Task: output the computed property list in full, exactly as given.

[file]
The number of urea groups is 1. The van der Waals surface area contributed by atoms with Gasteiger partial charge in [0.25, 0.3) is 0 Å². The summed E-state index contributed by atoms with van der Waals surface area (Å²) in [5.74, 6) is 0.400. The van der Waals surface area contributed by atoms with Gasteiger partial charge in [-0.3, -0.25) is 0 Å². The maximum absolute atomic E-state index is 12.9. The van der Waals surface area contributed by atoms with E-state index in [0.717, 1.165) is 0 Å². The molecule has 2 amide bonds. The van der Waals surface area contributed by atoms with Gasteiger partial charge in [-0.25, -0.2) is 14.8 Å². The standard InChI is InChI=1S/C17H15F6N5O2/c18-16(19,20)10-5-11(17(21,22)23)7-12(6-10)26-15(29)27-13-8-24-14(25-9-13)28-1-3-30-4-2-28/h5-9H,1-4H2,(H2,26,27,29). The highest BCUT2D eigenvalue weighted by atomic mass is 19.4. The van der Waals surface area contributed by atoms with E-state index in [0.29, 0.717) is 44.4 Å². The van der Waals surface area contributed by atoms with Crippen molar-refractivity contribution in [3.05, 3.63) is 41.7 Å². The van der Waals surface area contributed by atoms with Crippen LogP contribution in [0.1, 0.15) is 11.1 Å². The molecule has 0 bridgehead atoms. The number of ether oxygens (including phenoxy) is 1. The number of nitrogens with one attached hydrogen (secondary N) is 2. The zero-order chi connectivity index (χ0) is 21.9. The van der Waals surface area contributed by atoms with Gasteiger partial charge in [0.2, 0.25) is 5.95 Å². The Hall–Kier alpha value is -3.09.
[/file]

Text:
The number of urea groups is 1. The van der Waals surface area contributed by atoms with Gasteiger partial charge in [0.25, 0.3) is 0 Å². The summed E-state index contributed by atoms with van der Waals surface area (Å²) in [5.74, 6) is 0.400. The van der Waals surface area contributed by atoms with Gasteiger partial charge in [-0.3, -0.25) is 0 Å². The maximum absolute atomic E-state index is 12.9. The van der Waals surface area contributed by atoms with E-state index in [0.717, 1.165) is 0 Å². The molecule has 2 amide bonds. The van der Waals surface area contributed by atoms with Gasteiger partial charge in [-0.25, -0.2) is 14.8 Å². The standard InChI is InChI=1S/C17H15F6N5O2/c18-16(19,20)10-5-11(17(21,22)23)7-12(6-10)26-15(29)27-13-8-24-14(25-9-13)28-1-3-30-4-2-28/h5-9H,1-4H2,(H2,26,27,29). The highest BCUT2D eigenvalue weighted by atomic mass is 19.4. The van der Waals surface area contributed by atoms with E-state index in [0.29, 0.717) is 44.4 Å². The van der Waals surface area contributed by atoms with Crippen molar-refractivity contribution in [3.05, 3.63) is 41.7 Å². The van der Waals surface area contributed by atoms with Crippen LogP contribution in [0.1, 0.15) is 11.1 Å². The molecule has 0 bridgehead atoms. The number of ether oxygens (including phenoxy) is 1. The number of nitrogens with one attached hydrogen (secondary N) is 2. The zero-order chi connectivity index (χ0) is 21.9. The van der Waals surface area contributed by atoms with Gasteiger partial charge in [0.2, 0.25) is 5.95 Å². The Hall–Kier alpha value is -3.09.